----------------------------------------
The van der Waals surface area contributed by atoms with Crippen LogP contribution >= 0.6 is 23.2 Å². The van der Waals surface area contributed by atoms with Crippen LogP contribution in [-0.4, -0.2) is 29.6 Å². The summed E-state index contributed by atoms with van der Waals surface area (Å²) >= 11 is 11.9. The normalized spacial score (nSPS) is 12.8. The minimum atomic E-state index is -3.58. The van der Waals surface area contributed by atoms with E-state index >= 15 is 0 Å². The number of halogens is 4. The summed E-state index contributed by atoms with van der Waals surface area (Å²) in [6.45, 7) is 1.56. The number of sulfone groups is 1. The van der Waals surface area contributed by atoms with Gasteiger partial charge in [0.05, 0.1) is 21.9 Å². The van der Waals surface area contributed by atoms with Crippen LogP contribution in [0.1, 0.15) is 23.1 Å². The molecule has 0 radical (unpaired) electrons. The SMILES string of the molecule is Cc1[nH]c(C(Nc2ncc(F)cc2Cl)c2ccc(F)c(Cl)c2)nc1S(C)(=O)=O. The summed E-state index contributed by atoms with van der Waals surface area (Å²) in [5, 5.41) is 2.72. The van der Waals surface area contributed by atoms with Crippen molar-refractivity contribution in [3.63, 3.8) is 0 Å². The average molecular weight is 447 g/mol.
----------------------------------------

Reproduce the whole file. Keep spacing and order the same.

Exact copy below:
The van der Waals surface area contributed by atoms with Crippen LogP contribution >= 0.6 is 23.2 Å². The van der Waals surface area contributed by atoms with Crippen LogP contribution in [-0.4, -0.2) is 29.6 Å². The summed E-state index contributed by atoms with van der Waals surface area (Å²) >= 11 is 11.9. The normalized spacial score (nSPS) is 12.8. The minimum atomic E-state index is -3.58. The van der Waals surface area contributed by atoms with E-state index >= 15 is 0 Å². The number of halogens is 4. The summed E-state index contributed by atoms with van der Waals surface area (Å²) in [6.45, 7) is 1.56. The number of sulfone groups is 1. The van der Waals surface area contributed by atoms with Gasteiger partial charge in [0.05, 0.1) is 21.9 Å². The van der Waals surface area contributed by atoms with Crippen LogP contribution in [0.1, 0.15) is 23.1 Å². The molecule has 0 radical (unpaired) electrons. The SMILES string of the molecule is Cc1[nH]c(C(Nc2ncc(F)cc2Cl)c2ccc(F)c(Cl)c2)nc1S(C)(=O)=O. The summed E-state index contributed by atoms with van der Waals surface area (Å²) in [5, 5.41) is 2.72. The van der Waals surface area contributed by atoms with Crippen molar-refractivity contribution in [3.63, 3.8) is 0 Å². The average molecular weight is 447 g/mol.